Science  09 Mar 2007:
Vol. 315, Issue 5817, pp. 1351

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  1. Broad Institute Given $100 Million

    1. Andrew Lawler

    The already well-heeled Broad Institute in Cambridge, Massachusetts, this week announced a $100 million gift from a wealthy direct marketer to conduct research on severe mental illnesses such as bipolar disorder and schizophrenia. The funding from the Stanley Medical Research Institute will allow the Broad—a joint venture between the Massachusetts Institute of Technology and Harvard University—to create an interdisciplinary center that will draw on the universities' expertise in neuroscience and genomics. That center, located within the Broad Institute, will be led by Edward Scolnick, a former National Institutes of Health researcher and president of Merck Research Laboratories. The money from the Stanley Institute, founded by the family of Theodore and Vada Stanley, will help Broad researchers apply “the most advanced genomic tools” to the biology of mental illness, says Harvard Provost Steven Hyman.

  2. Ganging Up on Jupiter

    1. Andrew Lawler

    A NASA probe heading to Pluto and a European Space Agency (ESA) spacecraft on its way to a comet will team up in coming weeks in an unusual effort to observe Jupiter. ESA's Rosetta, launched in 2004 and currently in the neighborhood of Mars, will examine the ring of electrically charged particles around the gas giant planet that may stem from volcanic eruptions on its moon Io. Meanwhile, NASA's New Horizons mission (below) sped past Jupiter last week after leaving Earth in January 2006. As the probe uses the planet's gravity to slingshot its way to Pluto, the onboard instruments are monitoring the Jupiter system.


    The roughly simultaneous observations from the two probes could provide a unique set of data on the planet. “We couldn't pass up this opportunity to study Jupiter's meteorology, rings, aurorae, satellites, and magnetosphere,” says New Horizons principal investigator S. Alan Stern of Southwest Research Institute in Boulder, Colorado. The joint effort augurs well for future international cooperation in space science: Stern takes over as NASA's science chief next month.

  3. The Continuation Saga (Cont.)

    1. Eli Kintisch

    It's been more than a year since the U.S. Patent and Trademark Office (PTO) proposed limiting add-on patent applications, which allow additional information to be submitted on existing applications. PTO says so-called continuations are hurting patent quality and drowning examiners in paper (Science, 28 July 2006, p. 425). The proposal was met with a firestorm of attacks during a public comment period last year. Some biomedical scientists say continuations are necessary to keep patent applications up to date. “There must be some kind of hellacious political pressure on some numbnuts at the PTO, because almost every one of those public comments was resoundingly negative,” wrote lawyer Mark Perdue of Storm LLP in Dallas, Texas, on the popular Patently-O blog last summer.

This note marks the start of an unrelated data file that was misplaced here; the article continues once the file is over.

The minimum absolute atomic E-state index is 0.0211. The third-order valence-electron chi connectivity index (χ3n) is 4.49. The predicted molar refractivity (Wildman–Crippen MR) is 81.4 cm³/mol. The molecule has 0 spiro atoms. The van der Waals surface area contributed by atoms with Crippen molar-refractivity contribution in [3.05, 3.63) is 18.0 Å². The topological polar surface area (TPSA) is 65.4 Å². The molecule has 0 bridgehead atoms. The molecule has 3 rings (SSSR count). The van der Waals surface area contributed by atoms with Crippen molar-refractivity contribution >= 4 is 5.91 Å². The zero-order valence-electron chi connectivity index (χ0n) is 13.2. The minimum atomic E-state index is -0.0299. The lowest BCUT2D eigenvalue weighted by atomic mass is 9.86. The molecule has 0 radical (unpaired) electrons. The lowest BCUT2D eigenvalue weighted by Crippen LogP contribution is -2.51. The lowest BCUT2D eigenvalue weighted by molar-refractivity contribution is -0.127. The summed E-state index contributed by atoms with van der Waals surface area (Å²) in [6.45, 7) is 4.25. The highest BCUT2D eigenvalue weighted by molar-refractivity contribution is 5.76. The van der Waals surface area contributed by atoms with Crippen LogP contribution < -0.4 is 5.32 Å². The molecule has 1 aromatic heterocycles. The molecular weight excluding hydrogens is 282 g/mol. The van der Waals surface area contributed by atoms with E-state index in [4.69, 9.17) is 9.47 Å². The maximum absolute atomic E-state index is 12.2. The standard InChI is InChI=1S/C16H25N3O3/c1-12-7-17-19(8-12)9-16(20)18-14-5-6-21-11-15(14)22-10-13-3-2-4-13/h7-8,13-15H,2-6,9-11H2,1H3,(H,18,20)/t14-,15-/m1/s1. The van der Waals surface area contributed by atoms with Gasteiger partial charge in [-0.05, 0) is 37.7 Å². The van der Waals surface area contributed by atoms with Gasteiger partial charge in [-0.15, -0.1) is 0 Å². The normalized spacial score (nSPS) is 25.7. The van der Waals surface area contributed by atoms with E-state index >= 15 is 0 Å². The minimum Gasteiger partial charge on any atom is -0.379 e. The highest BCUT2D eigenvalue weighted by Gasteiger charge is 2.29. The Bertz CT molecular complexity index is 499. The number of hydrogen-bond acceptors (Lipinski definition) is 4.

PTO Director Jon Dudas disagrees. “We're being very thoughtful about this,” he told Science. “People don't want to change.” He says he expected the backlash when he proposed the limits. He hasn't decided when to issue a final decision on the rules. Another Dudas initiative, a pilot project to allow the public to rate technical information to help examiners with software patents, is expected to go online soon.

  4. Different Ways to Compete

    1. Jeffrey Mervis

    When it comes to improving U.S. innovation, some legislators are thinking big whereas others say that small is better. This week, Senate Majority Leader Harry Reid (D-NV) led a bipartisan coalition of senators endorsing the America COMPETES Act, a sprawling bill drawn from the recommendations of a 2005 National Academies report on how to strengthen the U.S. scientific enterprise (Science, 21 October 2005, p. 423). The proposal would authorize a doubling of funding for the National Science Foundation (NSF) and the Department of Energy's (DOE's) Office of Science and support a raft of programs to train more scientists and improve science and math education at all grade levels. Reid said he plans a floor vote on the bill, whose provisions would cost $16 billion over 4 years, sometime next month.

    Meanwhile, the House Science and Technology Committee last week approved a measure to expand early career and graduate training programs at NSF and DOE and monitor the need for research instrumentation across the government. The bill (H.R. 363) addresses a tiny slice of what the Senate legislation covers, but the panel's chair, Representative Bart Gordon (D-TN), believes that narrowly focused legislation stands a better chance of passage by Congress.